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The view from my dorm room at the Southampton Writers Conference is a dreary sight.  This is the third day I wake to fog.

The first foggy day was exciting. I’ve lived in South Florida for a year and a half now and I’ve only seen fog occasionally, on A1A, the road that runs along the beach. A light, feathery fog underneath a sky of pale gray clouds, appearing early in the morning before the intense South Florida sun burns it off well before noon.

It rarely rains all day in Florida. In the afternoon large thunderheads build, the sky gets dark, thunder rumbles, lightening flashes, and the sky opens to release a torrential downpour. Then it’s gone and we take a walk on the beach. Rain rarely ruins an entire day.

So on Monday I was excited to see real fog. Walking through a wet, heavy cloud to the cafeteria for breakfast I thought about how a dark, brooding atmosphere could be useful to someone spending ten days at a writer’s conference. This is the stuff of Dickens and Bronte. Cathy and Heathcliff. English moors, murders down by the dock, suspicious transactions in London alleys, a Nova Scotia fishing village. The only thing missing on campus is the lonesome sound of the fog horn.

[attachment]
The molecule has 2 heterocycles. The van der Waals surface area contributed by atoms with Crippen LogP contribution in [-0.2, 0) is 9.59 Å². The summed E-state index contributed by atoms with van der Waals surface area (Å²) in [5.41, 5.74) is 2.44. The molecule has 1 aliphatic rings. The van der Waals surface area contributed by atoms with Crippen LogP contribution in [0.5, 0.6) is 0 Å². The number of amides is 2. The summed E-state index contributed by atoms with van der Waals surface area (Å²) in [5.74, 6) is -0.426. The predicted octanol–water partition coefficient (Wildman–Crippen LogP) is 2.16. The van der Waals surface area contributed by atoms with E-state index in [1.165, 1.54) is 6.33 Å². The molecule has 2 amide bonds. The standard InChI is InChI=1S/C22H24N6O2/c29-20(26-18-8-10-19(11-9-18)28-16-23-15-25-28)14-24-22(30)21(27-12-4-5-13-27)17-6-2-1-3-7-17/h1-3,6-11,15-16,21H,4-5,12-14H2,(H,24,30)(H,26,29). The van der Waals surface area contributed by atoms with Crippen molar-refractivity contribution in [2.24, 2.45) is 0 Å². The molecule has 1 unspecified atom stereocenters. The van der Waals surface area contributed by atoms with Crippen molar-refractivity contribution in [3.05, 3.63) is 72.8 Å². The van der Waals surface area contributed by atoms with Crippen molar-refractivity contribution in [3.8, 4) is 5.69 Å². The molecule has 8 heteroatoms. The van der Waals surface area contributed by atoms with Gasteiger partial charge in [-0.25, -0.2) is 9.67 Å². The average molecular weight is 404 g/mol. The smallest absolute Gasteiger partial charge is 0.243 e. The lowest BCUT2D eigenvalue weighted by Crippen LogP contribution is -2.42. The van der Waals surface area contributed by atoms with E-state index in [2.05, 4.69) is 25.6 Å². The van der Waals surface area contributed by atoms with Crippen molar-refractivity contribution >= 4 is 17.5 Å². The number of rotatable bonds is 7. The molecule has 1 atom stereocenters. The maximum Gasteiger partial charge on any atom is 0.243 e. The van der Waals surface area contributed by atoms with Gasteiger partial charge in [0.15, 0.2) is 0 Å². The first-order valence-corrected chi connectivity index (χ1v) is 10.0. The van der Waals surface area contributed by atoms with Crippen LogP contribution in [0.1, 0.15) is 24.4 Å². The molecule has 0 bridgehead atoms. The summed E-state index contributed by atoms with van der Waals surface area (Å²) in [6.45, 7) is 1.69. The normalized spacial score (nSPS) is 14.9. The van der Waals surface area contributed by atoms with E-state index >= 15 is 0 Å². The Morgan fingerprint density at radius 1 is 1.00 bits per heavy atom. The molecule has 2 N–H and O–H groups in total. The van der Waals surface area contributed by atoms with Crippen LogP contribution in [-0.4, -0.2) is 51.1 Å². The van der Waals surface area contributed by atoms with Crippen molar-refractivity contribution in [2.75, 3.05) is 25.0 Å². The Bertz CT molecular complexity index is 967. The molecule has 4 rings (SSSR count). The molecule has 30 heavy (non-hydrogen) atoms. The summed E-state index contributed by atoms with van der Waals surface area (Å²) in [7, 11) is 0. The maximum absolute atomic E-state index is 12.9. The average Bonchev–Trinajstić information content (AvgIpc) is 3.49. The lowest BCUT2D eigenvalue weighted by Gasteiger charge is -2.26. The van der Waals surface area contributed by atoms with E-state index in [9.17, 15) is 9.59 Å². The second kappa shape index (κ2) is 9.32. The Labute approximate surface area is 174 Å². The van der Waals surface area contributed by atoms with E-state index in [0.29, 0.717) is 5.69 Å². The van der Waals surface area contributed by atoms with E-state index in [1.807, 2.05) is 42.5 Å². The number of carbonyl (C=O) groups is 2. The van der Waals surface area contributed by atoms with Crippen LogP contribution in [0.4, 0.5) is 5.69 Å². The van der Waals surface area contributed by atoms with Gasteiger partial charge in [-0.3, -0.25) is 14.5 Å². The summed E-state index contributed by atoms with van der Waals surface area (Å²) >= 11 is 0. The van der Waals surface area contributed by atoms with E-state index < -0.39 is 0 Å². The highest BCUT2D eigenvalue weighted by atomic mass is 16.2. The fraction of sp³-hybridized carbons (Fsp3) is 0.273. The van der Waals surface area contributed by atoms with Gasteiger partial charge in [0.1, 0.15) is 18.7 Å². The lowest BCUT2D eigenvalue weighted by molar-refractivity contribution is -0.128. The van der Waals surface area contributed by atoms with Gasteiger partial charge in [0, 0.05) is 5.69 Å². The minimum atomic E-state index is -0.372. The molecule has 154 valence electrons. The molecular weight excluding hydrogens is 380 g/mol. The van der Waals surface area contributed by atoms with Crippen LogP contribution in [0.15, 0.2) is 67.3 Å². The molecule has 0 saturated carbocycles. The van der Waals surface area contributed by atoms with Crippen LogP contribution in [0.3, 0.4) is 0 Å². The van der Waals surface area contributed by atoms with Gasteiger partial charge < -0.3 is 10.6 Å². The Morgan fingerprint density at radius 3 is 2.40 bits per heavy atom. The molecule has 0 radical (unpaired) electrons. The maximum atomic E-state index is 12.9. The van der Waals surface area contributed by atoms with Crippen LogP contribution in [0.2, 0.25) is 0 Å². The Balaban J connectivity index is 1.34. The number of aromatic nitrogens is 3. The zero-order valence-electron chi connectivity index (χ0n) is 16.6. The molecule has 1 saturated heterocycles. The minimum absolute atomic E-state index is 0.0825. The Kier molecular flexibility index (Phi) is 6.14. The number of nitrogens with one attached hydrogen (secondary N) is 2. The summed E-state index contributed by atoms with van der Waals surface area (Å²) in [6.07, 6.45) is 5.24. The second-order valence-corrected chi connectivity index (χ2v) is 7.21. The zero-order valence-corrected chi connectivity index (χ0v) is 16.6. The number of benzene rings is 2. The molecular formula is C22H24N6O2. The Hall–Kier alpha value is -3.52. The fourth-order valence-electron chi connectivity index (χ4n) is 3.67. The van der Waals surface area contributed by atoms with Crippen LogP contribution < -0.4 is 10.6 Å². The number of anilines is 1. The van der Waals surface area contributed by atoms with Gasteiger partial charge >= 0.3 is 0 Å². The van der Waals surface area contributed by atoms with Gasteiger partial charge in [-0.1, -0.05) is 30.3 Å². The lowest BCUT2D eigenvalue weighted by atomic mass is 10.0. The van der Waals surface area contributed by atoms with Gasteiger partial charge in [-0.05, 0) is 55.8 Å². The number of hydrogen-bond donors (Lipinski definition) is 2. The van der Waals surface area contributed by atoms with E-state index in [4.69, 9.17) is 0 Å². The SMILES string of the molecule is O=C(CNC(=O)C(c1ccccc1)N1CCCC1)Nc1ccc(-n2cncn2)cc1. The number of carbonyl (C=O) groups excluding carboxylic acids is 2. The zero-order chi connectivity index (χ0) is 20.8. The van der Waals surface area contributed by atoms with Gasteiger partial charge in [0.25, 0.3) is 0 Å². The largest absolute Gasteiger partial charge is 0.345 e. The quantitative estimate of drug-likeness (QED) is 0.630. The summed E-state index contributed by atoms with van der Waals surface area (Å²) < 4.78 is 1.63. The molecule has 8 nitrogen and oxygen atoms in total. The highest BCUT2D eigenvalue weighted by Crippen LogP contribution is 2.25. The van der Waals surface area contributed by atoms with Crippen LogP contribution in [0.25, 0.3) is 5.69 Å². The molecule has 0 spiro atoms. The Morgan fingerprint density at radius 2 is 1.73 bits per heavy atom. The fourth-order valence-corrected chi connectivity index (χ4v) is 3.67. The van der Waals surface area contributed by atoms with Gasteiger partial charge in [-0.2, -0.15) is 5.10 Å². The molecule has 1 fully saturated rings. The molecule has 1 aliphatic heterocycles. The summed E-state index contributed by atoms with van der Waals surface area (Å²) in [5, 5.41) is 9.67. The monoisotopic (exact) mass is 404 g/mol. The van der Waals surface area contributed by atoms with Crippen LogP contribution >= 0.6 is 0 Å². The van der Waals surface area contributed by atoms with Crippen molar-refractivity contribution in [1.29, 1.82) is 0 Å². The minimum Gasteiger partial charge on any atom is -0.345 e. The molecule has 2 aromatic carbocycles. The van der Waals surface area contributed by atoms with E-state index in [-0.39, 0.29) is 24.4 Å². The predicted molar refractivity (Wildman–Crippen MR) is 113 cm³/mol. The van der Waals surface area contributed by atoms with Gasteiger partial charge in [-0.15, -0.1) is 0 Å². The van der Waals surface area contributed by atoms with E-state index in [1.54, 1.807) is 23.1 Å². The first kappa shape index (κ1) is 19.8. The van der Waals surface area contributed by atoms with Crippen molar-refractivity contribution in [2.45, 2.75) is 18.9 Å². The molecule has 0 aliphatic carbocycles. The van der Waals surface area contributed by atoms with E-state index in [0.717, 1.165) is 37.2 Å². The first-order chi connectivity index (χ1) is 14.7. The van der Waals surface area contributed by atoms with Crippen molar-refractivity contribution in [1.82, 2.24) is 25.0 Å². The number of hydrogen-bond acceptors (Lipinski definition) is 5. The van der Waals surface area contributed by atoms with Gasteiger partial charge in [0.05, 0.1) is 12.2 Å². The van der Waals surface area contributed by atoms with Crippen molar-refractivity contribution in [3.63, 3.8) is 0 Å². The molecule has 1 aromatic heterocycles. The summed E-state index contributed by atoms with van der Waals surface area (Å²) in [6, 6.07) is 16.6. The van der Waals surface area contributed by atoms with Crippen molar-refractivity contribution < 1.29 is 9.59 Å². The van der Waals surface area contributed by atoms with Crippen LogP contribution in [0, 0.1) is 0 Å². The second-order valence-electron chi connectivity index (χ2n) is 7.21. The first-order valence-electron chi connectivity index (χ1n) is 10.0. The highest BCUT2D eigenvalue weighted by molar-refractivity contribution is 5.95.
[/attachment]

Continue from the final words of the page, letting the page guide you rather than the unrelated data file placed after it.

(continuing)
Last night I attended a film and panel discussion on PTSD. Walking back to the dorm, lightening flashed across the sky and I made it to my room just before the rain started. I thought this might be due to another change in the atmosphere. The rain and fog had come to visit for two days and now warmer, sunny weather was on its way.

But I was wrong. I forgot that New York weather is much like New England weather. We are well into July, summer is fleeting in this corner of the world. August sometimes forgets it’s a summer month. June forgot long ago. But tomorrow I have the afternoon off. I want to walk the beach one more time before I leave.

Okay, I admit it. I’ve always adapted quickly. I am now a spoiled South Floridian. But God dammit, I’m in the Hamptons in July. Enough already. I want some sunshine.





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